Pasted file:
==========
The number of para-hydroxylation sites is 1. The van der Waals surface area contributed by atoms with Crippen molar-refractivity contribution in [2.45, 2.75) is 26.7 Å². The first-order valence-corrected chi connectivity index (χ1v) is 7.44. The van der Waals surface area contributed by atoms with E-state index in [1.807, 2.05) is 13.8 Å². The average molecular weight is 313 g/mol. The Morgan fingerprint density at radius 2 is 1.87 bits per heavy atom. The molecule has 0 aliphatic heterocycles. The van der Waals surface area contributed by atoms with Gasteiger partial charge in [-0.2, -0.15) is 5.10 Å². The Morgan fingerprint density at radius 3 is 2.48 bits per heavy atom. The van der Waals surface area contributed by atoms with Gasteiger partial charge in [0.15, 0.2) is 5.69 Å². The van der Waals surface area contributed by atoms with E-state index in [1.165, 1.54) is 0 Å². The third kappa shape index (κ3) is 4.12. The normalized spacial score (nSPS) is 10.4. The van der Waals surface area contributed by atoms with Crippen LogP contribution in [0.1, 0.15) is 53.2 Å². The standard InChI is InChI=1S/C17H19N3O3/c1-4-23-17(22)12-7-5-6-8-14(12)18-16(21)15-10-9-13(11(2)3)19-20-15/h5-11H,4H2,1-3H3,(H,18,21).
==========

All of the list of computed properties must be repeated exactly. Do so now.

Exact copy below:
The number of para-hydroxylation sites is 1. The van der Waals surface area contributed by atoms with Crippen molar-refractivity contribution in [2.45, 2.75) is 26.7 Å². The first-order valence-corrected chi connectivity index (χ1v) is 7.44. The van der Waals surface area contributed by atoms with E-state index in [1.807, 2.05) is 13.8 Å². The average molecular weight is 313 g/mol. The Morgan fingerprint density at radius 2 is 1.87 bits per heavy atom. The molecule has 0 aliphatic heterocycles. The van der Waals surface area contributed by atoms with Gasteiger partial charge in [-0.2, -0.15) is 5.10 Å². The Morgan fingerprint density at radius 3 is 2.48 bits per heavy atom. The van der Waals surface area contributed by atoms with Gasteiger partial charge in [0.15, 0.2) is 5.69 Å². The van der Waals surface area contributed by atoms with E-state index in [1.165, 1.54) is 0 Å². The third kappa shape index (κ3) is 4.12. The normalized spacial score (nSPS) is 10.4. The van der Waals surface area contributed by atoms with Crippen LogP contribution in [0.1, 0.15) is 53.2 Å². The standard InChI is InChI=1S/C17H19N3O3/c1-4-23-17(22)12-7-5-6-8-14(12)18-16(21)15-10-9-13(11(2)3)19-20-15/h5-11H,4H2,1-3H3,(H,18,21).